Equinor submits plans to develop major British North Sea oilfield

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Equinor's logo is seen next to the company's headquarters in Stavanger, Norway December 5, 2019. REUTERS/Ints Kalnins

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LONDON, Aug 4 (Reuters) - Norway's Equinor on Thursday submitted to British regulators plans for the development of a major oilfield in the North Sea which is expected to start production in late 2026.

The environmental statement for the Rosebank field is a key step towards the approval of the development of the field, one of few known major prospects in the ageing basin.

In the online document, Equinor, the operator, said the field would be developed in two phases in which the wells will be connected to a floating production, storage and offloading (FPSO) vessel on which the oil and gas will be processed.

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The field's gas will be exported from the FPSO via a new pipeline to the existing West of Shetland Pipeline systems (WOSPS). The oil will be offloaded using tankers.

First production from the field is expected in the fourth quarter of 2026, Equinor said.

Oil production is expected to peak at around 70,000 barrels per day during 2027-2029. Gas production is predicted to peak at 1.72 million cubic metres per day between 2029 and 2031, before steadily declining.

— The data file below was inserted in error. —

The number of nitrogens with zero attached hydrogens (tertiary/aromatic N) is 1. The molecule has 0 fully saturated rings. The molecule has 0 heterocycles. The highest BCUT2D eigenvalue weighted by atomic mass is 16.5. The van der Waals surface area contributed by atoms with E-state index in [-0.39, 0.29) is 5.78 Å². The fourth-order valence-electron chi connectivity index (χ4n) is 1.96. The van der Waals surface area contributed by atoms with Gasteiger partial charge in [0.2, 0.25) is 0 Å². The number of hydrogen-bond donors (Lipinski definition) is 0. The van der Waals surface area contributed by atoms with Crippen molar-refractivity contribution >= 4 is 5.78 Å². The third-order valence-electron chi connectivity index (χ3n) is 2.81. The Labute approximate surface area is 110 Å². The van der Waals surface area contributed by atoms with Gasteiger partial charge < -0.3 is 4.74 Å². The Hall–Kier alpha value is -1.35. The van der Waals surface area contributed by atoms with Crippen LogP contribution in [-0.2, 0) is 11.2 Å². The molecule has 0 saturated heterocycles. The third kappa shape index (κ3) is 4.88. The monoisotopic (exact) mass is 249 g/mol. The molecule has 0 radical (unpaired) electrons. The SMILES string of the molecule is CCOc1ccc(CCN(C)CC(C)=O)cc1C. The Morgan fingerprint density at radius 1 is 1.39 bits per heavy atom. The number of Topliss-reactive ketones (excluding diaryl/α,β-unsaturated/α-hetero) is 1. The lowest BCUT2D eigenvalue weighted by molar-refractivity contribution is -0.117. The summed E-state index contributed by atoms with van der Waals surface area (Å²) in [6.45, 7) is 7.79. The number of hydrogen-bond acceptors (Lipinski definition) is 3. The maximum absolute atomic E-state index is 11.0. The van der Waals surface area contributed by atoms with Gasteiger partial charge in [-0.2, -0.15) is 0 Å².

The environmental statement is now open to public consultation.

A spokesperson for Equinor said the company aims to make a final investment decision on the field in the first quarter of 2023.

Equinor and Suncor Energy (SU.TO) each have a 40% interest in the Rosebank project, while Ithaca Energy has the remaining 20%.

The progress on Rosebank comes weeks after Shell (SHEL.L) gave the greenlight for the development of the North Sea's Jackdaw gas field, even after the government imposed a 25% additional windfall tax on the sector. read more

However, firms can offset a big chunk of the new tax by investing in new oil and gas fields, a mechanism the government says is designed to help energy security. read more

Climate activists at Greenpeace plan to mount a legal challenge against the Jackdaw development. read more

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Reporting by Ron Bousso; Editing by Kirsten Donovan

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